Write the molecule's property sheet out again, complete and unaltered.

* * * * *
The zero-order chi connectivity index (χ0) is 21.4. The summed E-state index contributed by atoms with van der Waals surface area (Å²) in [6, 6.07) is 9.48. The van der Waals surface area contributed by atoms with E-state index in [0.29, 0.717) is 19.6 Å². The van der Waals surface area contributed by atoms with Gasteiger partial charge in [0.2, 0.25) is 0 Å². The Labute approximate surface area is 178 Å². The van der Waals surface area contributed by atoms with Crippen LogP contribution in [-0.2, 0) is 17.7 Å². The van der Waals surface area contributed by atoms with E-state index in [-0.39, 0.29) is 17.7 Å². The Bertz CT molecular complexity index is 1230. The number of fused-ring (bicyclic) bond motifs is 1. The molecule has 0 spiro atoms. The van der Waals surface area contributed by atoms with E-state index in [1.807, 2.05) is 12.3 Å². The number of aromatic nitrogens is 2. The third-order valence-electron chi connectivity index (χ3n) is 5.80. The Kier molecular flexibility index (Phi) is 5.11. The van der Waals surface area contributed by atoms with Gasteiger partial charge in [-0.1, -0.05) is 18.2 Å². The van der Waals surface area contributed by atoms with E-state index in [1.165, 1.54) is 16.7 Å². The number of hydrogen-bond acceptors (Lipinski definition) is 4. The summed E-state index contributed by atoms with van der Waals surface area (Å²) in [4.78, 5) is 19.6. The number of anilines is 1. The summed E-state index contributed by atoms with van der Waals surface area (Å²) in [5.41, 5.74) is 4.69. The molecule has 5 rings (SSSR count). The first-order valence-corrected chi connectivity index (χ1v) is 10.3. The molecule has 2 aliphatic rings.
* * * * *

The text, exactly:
The zero-order chi connectivity index (χ0) is 21.4. The summed E-state index contributed by atoms with van der Waals surface area (Å²) in [6, 6.07) is 9.48. The van der Waals surface area contributed by atoms with E-state index in [0.29, 0.717) is 19.6 Å². The van der Waals surface area contributed by atoms with Gasteiger partial charge in [0.2, 0.25) is 0 Å². The Labute approximate surface area is 178 Å². The van der Waals surface area contributed by atoms with Crippen LogP contribution in [-0.2, 0) is 17.7 Å². The van der Waals surface area contributed by atoms with E-state index in [-0.39, 0.29) is 17.7 Å². The Bertz CT molecular complexity index is 1230. The number of fused-ring (bicyclic) bond motifs is 1. The molecule has 0 spiro atoms. The van der Waals surface area contributed by atoms with E-state index in [1.807, 2.05) is 12.3 Å². The number of aromatic nitrogens is 2. The third-order valence-electron chi connectivity index (χ3n) is 5.80. The Kier molecular flexibility index (Phi) is 5.11. The van der Waals surface area contributed by atoms with Gasteiger partial charge in [-0.1, -0.05) is 18.2 Å². The van der Waals surface area contributed by atoms with E-state index in [1.165, 1.54) is 16.7 Å². The number of hydrogen-bond acceptors (Lipinski definition) is 4. The summed E-state index contributed by atoms with van der Waals surface area (Å²) in [4.78, 5) is 19.6. The number of anilines is 1. The summed E-state index contributed by atoms with van der Waals surface area (Å²) in [5.41, 5.74) is 4.69. The molecule has 5 rings (SSSR count). The first-order valence-corrected chi connectivity index (χ1v) is 10.3. The molecule has 2 aliphatic rings.